I have a main NSManagedObjectContext that's created in the appDelegate.

Now, I'm using another NSManagedObjectContext for editing/adding new objects without affecting the main NSManagedObjectContext, until I save them.

When I save the second NSManagedObjectContext, the changes are not reflected in the main NSManagedObjectContext, yet if I open the .sqlite database from simulator, the changes have been saved correctly into the .sqlite database. It doesn't matter if I fetch the data again, or even if I create a third NSManagedObjectContext, I cannot see those changes from the second NSManagedObjectContext, despite the fact those changes do actually exist on disk at this point.

If I quit and re-open the app, all changes are there.

What can cause the main NSManagedObjectContext to not see the new changes present in the persistent store?

Before this approach, I was using a single NSManagedObjectContext and undoManager, but I wanted to change it to use two different NSManagedObjectContexts.

The second NSManagedObjectContext save:

    NSError* error = nil;

    if ([managedObjectContext hasChanges]) {
        NSLog(@"This new object has changes");

    if (![managedObjectContext save:&error]) {
        NSLog(@"Failed to save to data store: %@", [error localizedDescription]);
        NSArray* detailedErrors = [[error userInfo] objectForKey:NSDetailedErrorsKey];
        if(detailedErrors != nil && [detailedErrors count] > 0) {
            for(NSError* detailedError in detailedErrors) {
                NSLog(@"  DetailedError: %@", [detailedError userInfo]);
        else {
            NSLog(@"  %@", [error userInfo]);

1 Answer 1


If you haven't already done so, I suggest reading the Apple documentation on Core Data : Change Management.

You need to notify the first context of the changes that were saved through the second context. When saving a context, it posts a NSManagedObjectContextDidSaveNotification. Register for that notification. In the handler method, merge into the first context the changes saved through the second context. For example:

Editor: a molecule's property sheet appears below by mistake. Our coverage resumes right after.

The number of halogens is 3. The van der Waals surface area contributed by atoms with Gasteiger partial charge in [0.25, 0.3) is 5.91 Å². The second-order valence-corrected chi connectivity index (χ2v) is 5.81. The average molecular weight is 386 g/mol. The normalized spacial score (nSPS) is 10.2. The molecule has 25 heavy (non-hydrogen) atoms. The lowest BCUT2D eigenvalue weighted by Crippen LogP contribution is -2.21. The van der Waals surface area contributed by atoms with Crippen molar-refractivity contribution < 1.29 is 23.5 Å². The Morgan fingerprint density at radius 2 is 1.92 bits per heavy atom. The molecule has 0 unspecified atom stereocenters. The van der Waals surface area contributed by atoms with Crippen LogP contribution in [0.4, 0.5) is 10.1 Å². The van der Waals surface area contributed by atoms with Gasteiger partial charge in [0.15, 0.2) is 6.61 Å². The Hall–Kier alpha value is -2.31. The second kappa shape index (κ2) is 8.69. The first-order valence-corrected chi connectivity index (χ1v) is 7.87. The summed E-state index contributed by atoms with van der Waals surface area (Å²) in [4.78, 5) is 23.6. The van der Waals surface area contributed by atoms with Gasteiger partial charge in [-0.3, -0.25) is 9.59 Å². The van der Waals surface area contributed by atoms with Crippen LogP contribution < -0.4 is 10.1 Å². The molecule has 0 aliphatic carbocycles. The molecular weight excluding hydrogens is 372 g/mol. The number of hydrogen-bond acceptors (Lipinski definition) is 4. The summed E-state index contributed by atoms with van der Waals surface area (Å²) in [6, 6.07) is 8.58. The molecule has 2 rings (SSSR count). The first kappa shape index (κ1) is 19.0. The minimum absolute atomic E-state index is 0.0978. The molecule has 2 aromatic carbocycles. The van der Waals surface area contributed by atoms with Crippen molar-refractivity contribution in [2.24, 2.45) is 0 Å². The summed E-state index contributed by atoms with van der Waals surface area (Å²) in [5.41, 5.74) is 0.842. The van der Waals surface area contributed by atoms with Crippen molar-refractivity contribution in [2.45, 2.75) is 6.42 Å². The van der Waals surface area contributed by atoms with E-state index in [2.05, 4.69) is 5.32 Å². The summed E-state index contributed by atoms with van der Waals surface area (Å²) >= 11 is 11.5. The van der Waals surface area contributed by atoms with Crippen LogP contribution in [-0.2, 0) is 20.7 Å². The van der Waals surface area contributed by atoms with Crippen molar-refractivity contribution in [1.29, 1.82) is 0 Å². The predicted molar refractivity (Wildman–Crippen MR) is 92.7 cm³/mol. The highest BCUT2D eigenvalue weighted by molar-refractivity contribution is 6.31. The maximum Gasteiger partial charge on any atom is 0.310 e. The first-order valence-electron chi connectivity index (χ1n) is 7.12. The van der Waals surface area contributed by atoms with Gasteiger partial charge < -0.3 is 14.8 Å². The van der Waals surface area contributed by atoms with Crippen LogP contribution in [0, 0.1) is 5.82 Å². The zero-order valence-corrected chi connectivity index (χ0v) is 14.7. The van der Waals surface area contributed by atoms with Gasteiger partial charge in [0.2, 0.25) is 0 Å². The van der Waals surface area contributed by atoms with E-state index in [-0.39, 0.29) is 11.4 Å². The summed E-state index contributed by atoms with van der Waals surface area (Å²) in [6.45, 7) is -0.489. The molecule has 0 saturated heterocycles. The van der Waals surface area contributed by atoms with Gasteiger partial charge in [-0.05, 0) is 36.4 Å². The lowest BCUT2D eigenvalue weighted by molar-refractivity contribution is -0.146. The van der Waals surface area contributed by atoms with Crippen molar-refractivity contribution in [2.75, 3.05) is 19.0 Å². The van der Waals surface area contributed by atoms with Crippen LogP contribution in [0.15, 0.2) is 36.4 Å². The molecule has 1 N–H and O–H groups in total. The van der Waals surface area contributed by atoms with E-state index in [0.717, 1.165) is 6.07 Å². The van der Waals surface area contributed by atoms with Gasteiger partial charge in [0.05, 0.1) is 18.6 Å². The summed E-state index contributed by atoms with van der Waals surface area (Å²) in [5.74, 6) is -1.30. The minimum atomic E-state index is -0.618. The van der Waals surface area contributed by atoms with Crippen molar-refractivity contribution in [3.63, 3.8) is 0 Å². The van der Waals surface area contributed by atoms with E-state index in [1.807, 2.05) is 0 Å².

// second managed object context save

// register for the notification
[[NSNotificationCenter defaultCenter] 

// rest of the code ommitted for clarity
if (![secondManagedObjectContext save:&error]) {
    // ...

// unregister from notification
[[NSNotificationCenter defaultCenter] 

Notification handler:

- (void)handleDidSaveNotification:(NSNotification *)note {
    [firstManagedObjectContext mergeChangesFromContextDidSaveNotification:note];
  • I thought the NSManagedObjectContextDidSaveNotification was not necessary/mandatory, I've read other posts and that was not clear to me. I'll try what you suggest and post here again. Thanks!
    – mongeta
    May 27, 2011 at 18:45
  • 3
    +1! Also there is a good article on cocoanetics explaining how to work with multiple contexts and core data that is worth reading cocoanetics.com/2012/07/multi-context-coredata Sep 14, 2012 at 19:09
  • handleDidSaveNotification can be avoided, and instead just add the observer on firstManagedObjectContext, ...addObserver: firstManagedObjectContext selector:@selector(mergeChangesFromContextDidSaveNotification:)...
    – Bogdan
    Jun 8, 2016 at 6:41
  • Works perfect also with a privateQueueConcurrencyType. Thanks
    – garanda
    Aug 9, 2017 at 7:35

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